Monday, August 12, 2013

A Retirement Financial Strategy

Over the past couple months, I have been reconsidering my original strategy of living entirely off investment income in retirement.  The Great Recession has shown me the tremendous volatility and uncertainty of a 100% investment income strategy.  So I've started to consider how to develop stable retirement income streams and the level of cash to maintain in an emergency fund.

Assuming our current expenses, here's how I expect the percentage each income stream can cover.

  • Dividends and interest - 21-25%.  This is a minimum percentage based on the dividends my company stock will pay when I withdraw it from my company profit sharing plan through an NUA.  I can increase this amount by buying some additional dividend paying stocks.

  • Rental Property - 21-42%.  This the expect range of the net income from a real estate partnership I inherited from my parents.   Historically, it has been at 42%, but lately there have been expenses and vacancies that have reduced the net income by half.

  • Social Security -  40-50%.   This assumes I start taking payments at 62, which is still a few years away.  I was surprised that Social Security would cover such a high percentage of our expenses.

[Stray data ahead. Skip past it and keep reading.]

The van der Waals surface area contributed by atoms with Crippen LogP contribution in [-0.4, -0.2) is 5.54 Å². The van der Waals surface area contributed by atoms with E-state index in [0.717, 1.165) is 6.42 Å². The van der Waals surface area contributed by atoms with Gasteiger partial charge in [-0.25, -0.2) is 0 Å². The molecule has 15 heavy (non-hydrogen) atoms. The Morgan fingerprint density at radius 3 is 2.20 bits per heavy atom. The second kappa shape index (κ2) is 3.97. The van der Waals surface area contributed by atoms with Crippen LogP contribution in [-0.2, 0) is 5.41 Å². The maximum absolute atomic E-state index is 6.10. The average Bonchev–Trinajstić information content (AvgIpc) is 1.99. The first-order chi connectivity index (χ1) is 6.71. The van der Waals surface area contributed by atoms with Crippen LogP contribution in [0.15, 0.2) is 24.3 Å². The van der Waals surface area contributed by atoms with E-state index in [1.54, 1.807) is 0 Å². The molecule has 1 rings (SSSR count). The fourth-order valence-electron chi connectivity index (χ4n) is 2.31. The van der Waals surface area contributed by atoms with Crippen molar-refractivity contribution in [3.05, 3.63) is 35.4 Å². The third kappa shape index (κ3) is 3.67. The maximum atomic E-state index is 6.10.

• Annuity -  0% for now.  Based on the above three elements, I shouldn't need an annuity.  I will reconsider if the actual percentages for the other three fall below the minimum of the range.  But I expect that investment income will be able to make up the deficit in most cases.

  • So the range of living expenses I can cover with stable income streams is 82% to 117%, which is a reasonably good level and above the minimum 70% target.   However, there are several caveats.  First, the rental property net income is not guaranteed since vacancies and maintenance expenses can both increase.  Second, Social Security benefits may be modified, although I am above the age of 55, for which benefits are held constant even if the program is changed.  Third, our expenses are going to increase by 10-20% over the next few years.

    For an emergency fund, I am considering keeping 5 years of my pre-retirement salary in cash or cash equivalents in taxable savings accounts (i.e. not IRA).  Currently, we are at about 3 years worth of cash. Once I reach 59-1/2, I will include the cash in our IRA accounts since I will be able to withdraw from my accounts with no penalty.

    The remaining balance, I will put into either my ETF investment strategy, managed accounts or individual stocks and hopefully, earn 6-7% annualized returns.

    For more on Strategies and Plans Idea, check back every Monday  for a new segment.

    This is not financial, retirement or investment advice. Please consult a professional advisor.

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